A negative mental health outcome on human service professionals includes compassion fatigue, which is made up of burnout and secondary traumatic stress. Secondary traumatic stress (STS) symptoms occur when an empathetic helper is exposed to another person’s trauma. Personal symptoms mimic Post Traumatic Stress Disorder (PTSD).
Secondary traumatic stress
Secondary traumatic stress can occur in those who are new to trauma and mental health work, don’t get enough training, or have past traumas that have not been worked through. Secondary traumatic stress and posttraumatic stress disorder have overlapping characteristics that are similar to vicarious trauma. Vicarious trauma is a psychological response that is associated with the disturbing experiences and traumatic events of another person, often victims or crime or abuse. The condition describes the indirect trauma or the result of identifying with a trauma survivor’s suffering.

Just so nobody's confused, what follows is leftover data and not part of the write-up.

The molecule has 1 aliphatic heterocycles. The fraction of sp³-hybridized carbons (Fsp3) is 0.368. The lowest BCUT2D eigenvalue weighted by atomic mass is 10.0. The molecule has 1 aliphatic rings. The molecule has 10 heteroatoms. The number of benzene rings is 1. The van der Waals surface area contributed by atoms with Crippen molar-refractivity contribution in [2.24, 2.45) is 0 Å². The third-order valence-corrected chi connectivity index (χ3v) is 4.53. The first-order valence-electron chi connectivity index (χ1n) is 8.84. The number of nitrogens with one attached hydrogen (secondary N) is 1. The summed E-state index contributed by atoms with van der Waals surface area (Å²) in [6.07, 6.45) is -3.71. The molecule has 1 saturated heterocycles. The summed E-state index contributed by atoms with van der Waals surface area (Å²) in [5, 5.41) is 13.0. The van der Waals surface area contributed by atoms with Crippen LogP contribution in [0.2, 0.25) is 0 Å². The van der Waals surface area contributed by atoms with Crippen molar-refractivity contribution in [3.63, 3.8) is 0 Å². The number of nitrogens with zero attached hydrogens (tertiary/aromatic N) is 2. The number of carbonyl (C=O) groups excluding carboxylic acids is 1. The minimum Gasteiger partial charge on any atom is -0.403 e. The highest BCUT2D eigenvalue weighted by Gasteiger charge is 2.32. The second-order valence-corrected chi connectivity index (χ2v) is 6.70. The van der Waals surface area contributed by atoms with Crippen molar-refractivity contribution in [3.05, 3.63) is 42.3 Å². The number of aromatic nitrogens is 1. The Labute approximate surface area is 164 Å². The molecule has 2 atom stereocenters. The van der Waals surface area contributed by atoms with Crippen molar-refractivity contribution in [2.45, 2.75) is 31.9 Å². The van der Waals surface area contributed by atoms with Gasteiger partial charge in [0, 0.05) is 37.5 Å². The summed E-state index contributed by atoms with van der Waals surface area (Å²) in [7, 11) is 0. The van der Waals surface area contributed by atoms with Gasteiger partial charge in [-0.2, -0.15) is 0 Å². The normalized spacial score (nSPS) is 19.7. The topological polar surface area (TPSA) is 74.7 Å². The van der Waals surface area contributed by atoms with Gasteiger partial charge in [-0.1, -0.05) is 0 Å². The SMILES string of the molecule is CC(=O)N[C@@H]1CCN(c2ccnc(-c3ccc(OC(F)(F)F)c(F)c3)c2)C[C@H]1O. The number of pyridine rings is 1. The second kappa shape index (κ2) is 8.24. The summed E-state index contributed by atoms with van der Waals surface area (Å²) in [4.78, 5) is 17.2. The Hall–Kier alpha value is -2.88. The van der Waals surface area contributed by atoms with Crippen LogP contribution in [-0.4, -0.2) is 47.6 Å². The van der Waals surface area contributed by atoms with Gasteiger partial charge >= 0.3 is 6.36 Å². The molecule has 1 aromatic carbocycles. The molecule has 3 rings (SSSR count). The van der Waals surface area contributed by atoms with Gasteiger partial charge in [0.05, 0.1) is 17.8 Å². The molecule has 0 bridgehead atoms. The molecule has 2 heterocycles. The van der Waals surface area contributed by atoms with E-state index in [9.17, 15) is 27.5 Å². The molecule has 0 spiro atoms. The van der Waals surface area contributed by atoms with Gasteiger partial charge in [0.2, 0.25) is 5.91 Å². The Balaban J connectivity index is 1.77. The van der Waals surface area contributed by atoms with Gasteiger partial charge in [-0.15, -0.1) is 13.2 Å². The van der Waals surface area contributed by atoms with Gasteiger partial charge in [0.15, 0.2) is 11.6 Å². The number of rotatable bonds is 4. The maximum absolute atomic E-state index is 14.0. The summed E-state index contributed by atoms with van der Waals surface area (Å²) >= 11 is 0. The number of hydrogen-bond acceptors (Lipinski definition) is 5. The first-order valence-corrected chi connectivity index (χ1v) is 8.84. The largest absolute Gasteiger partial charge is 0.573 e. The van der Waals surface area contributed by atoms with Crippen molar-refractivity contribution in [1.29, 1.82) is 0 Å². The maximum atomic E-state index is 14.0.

I define trauma as when a person experiences an extremely stressful loss event or a repeated loss event that strongly affects their ability to cope. Occupational exposure to a person’s traumatic material can bring about a psychological response. An empathetic and engaged professional can embody a trauma survivor’s traumatic experience.
Although health and mental health practitioners can experience compassion satisfaction and vicarious post traumatic growth, they can also experience vicarious traumatization. This can happen while listening to a detailed narrative of people who have experienced trauma, ongoing exposure to the re-telling of traumatized events, or responding to a traumatic event. An actual shift in intrapersonal processes occurs when addressing vicarious work-related trauma.
Work-related trauma stress